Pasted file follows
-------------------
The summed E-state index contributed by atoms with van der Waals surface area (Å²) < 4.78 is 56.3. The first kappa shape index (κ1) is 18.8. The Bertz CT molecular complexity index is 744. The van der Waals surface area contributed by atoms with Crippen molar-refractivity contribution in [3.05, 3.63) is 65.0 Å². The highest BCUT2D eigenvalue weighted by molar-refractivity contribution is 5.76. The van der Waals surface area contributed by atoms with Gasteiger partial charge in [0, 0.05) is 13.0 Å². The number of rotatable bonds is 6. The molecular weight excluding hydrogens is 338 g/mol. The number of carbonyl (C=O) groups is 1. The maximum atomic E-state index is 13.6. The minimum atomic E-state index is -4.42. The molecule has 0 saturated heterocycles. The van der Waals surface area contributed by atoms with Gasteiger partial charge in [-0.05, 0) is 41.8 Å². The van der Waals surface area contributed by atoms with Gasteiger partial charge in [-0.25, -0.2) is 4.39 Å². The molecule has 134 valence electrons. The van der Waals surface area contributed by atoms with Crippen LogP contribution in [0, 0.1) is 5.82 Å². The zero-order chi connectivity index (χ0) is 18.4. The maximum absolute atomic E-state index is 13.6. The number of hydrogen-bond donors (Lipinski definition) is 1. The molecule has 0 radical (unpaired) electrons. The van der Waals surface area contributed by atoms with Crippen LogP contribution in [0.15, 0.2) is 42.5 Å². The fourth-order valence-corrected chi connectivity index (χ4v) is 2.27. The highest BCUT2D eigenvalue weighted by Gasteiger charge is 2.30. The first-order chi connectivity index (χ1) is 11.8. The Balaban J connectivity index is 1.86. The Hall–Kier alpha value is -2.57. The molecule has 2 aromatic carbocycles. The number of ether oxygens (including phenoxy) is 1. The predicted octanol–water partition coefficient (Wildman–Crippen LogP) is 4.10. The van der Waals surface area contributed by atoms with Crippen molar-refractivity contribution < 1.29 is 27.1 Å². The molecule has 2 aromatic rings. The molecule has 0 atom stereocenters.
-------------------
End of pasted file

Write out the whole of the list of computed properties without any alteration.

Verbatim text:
The summed E-state index contributed by atoms with van der Waals surface area (Å²) < 4.78 is 56.3. The first kappa shape index (κ1) is 18.8. The Bertz CT molecular complexity index is 744. The van der Waals surface area contributed by atoms with Crippen molar-refractivity contribution in [3.05, 3.63) is 65.0 Å². The highest BCUT2D eigenvalue weighted by molar-refractivity contribution is 5.76. The van der Waals surface area contributed by atoms with Gasteiger partial charge in [0, 0.05) is 13.0 Å². The number of rotatable bonds is 6. The molecular weight excluding hydrogens is 338 g/mol. The number of carbonyl (C=O) groups is 1. The maximum atomic E-state index is 13.6. The minimum atomic E-state index is -4.42. The molecule has 0 saturated heterocycles. The van der Waals surface area contributed by atoms with Gasteiger partial charge in [-0.05, 0) is 41.8 Å². The van der Waals surface area contributed by atoms with Gasteiger partial charge in [-0.25, -0.2) is 4.39 Å². The molecule has 134 valence electrons. The van der Waals surface area contributed by atoms with Crippen LogP contribution in [0, 0.1) is 5.82 Å². The zero-order chi connectivity index (χ0) is 18.4. The maximum absolute atomic E-state index is 13.6. The number of hydrogen-bond donors (Lipinski definition) is 1. The molecule has 0 radical (unpaired) electrons. The van der Waals surface area contributed by atoms with Crippen LogP contribution in [0.15, 0.2) is 42.5 Å². The fourth-order valence-corrected chi connectivity index (χ4v) is 2.27. The highest BCUT2D eigenvalue weighted by Gasteiger charge is 2.30. The first-order chi connectivity index (χ1) is 11.8. The Balaban J connectivity index is 1.86. The Hall–Kier alpha value is -2.57. The molecule has 2 aromatic carbocycles. The number of ether oxygens (including phenoxy) is 1. The predicted octanol–water partition coefficient (Wildman–Crippen LogP) is 4.10. The van der Waals surface area contributed by atoms with Crippen molar-refractivity contribution < 1.29 is 27.1 Å². The molecule has 2 aromatic rings. The molecule has 0 atom stereocenters.